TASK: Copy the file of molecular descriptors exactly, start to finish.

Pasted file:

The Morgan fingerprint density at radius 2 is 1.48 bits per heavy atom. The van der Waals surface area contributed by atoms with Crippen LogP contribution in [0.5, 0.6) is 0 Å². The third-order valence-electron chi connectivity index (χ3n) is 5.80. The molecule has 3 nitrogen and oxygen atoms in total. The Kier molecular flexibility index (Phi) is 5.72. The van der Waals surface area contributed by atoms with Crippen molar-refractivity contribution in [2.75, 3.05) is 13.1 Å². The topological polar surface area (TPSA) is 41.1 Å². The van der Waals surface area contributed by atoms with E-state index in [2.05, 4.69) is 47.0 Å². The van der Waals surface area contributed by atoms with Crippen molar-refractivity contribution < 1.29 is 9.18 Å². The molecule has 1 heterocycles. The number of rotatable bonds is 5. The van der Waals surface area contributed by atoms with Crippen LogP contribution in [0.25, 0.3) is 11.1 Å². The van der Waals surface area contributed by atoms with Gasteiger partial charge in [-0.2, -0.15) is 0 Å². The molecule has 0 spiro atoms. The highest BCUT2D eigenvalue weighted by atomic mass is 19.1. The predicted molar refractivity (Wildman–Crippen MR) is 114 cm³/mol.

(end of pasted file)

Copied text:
The Morgan fingerprint density at radius 2 is 1.48 bits per heavy atom. The van der Waals surface area contributed by atoms with Crippen LogP contribution in [0.5, 0.6) is 0 Å². The third-order valence-electron chi connectivity index (χ3n) is 5.80. The molecule has 3 nitrogen and oxygen atoms in total. The Kier molecular flexibility index (Phi) is 5.72. The van der Waals surface area contributed by atoms with Crippen molar-refractivity contribution in [2.75, 3.05) is 13.1 Å². The topological polar surface area (TPSA) is 41.1 Å². The van der Waals surface area contributed by atoms with E-state index in [2.05, 4.69) is 47.0 Å². The van der Waals surface area contributed by atoms with Crippen molar-refractivity contribution < 1.29 is 9.18 Å². The molecule has 1 heterocycles. The number of rotatable bonds is 5. The van der Waals surface area contributed by atoms with Crippen LogP contribution in [0.25, 0.3) is 11.1 Å². The van der Waals surface area contributed by atoms with Gasteiger partial charge in [-0.2, -0.15) is 0 Å². The molecule has 0 spiro atoms. The highest BCUT2D eigenvalue weighted by atomic mass is 19.1. The predicted molar refractivity (Wildman–Crippen MR) is 114 cm³/mol.